Data from martian rovers and martian meteorites suggest the presence of ore minerals on Mars (eg. pyrite, chalcopyrite, pentlandite). Three spectrometers: CRISM (The Compact Reconnaissance Imaging Spectrometer for Mars; spectral range 0.4-3.9 µm) onboard Mars Reconnaissance Orbiter (MRO), OMEGA (Observatoire pour la Mineralogie, l'Eau, les Glaces et l; Activité, 0.4 - 5.1 µm ) and PFS (Planetary Fourier Spectrometer, 1.3-45.0 µm) onboard Mars Express (MEX) operate in near infrared (NIR) spectrum and provide information on the mineral composition of Mars but none of them is yet capable to efficiently identify sulfides. Detecting sulfide ore deposits is difficult in NIR due to spectral interferences with silicates. Due to the limited in-situ measurements by the Opportunity, Spirit, Curiosity, and Perseverance rovers, Mars mineralogical studies must be supported by studies of terrestrial analogs. One example is the Rio Tinto area in Andalusia, Spain, which hosts the largest known volcanogenic massive sulfide deposits on Earth. In this area, we analyzed satellite images in the infrared spectrum (ASTER, Landsat 8). We will compare these results to mineralogical data we will retrieve in the field during envisaged geological mapping in Spring 2022. By establishing our test field for remote sensing of sulfide deposits in a PFA site on Earth, we will be able to determine abundance thresholds for the detection of major sulfide phases on Mars and identify their key spectral features. Our results will help in 1) more efficient use of the current NIR Martian spectrometers to detect ore minerals, 2) designing new space instruments optimized for ore detection to include in future missions to Mars such as one developed at the Institute of Geological Sciences and the Space Research Centre of the Polish Academy of Sciences called MIRORES (Martian far-IR ORE Spectrometer).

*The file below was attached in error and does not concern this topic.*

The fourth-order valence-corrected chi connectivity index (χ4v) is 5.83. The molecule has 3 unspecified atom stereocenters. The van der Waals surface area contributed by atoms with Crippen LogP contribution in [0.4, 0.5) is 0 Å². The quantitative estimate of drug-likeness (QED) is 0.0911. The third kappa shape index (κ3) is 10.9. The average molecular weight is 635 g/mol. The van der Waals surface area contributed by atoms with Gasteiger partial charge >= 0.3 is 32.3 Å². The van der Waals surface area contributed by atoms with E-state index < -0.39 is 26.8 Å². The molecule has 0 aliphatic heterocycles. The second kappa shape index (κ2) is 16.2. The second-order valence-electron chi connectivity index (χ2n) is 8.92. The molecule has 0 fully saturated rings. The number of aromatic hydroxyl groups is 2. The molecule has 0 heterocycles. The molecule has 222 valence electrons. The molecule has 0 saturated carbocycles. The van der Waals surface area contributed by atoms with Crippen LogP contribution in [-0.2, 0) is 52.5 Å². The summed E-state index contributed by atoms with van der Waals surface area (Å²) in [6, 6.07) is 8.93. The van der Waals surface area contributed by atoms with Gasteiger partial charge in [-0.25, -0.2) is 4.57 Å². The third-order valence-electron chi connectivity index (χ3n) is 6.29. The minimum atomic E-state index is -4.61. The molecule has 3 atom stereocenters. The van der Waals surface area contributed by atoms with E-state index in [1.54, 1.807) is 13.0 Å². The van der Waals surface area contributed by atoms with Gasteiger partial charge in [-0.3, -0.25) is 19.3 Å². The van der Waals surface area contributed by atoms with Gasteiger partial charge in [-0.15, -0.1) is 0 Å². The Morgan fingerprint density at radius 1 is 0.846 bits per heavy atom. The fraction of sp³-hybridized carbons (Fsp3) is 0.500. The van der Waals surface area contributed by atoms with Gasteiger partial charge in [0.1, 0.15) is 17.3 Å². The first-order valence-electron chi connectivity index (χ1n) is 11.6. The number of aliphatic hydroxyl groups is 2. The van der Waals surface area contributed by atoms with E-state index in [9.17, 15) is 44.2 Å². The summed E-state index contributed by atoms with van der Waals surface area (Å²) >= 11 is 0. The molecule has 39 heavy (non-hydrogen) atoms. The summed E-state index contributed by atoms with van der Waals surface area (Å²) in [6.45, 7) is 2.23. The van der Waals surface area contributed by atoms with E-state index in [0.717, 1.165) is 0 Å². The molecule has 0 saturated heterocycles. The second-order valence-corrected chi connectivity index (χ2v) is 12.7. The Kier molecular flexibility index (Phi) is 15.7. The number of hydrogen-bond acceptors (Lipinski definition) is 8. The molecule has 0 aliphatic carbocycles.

Acknowledgments: The presented research are supported by National Science Centre of Poland project OPUS19 no. 2020/37/B/ST10/01420 and Europlanet2024-research infrastructure grant no. 20-EPN2-020.

How to cite: Ciazela, M., Ciazela, J., Pieterek, B., and Marciniak, D.: The use of infrared remote sensing to prospect ore deposits on Mars. Preliminary results from a planetary field analog in the Rio Tinto mining area in Spain, EGU General Assembly 2022, Vienna, Austria, 23–27 May 2022, EGU22-10325,, 2022.

On-site presentation
Leander Schlarmann, Anouk Ehreiser, Kevin McGrath, Gary Brady, Chirayu Mohan, Hannah Reilly, Patrycja Lakomiec, Gaia De Palma, Christoph Hönes, Yke Rusticus, Bernard Foing, and Armin Wedler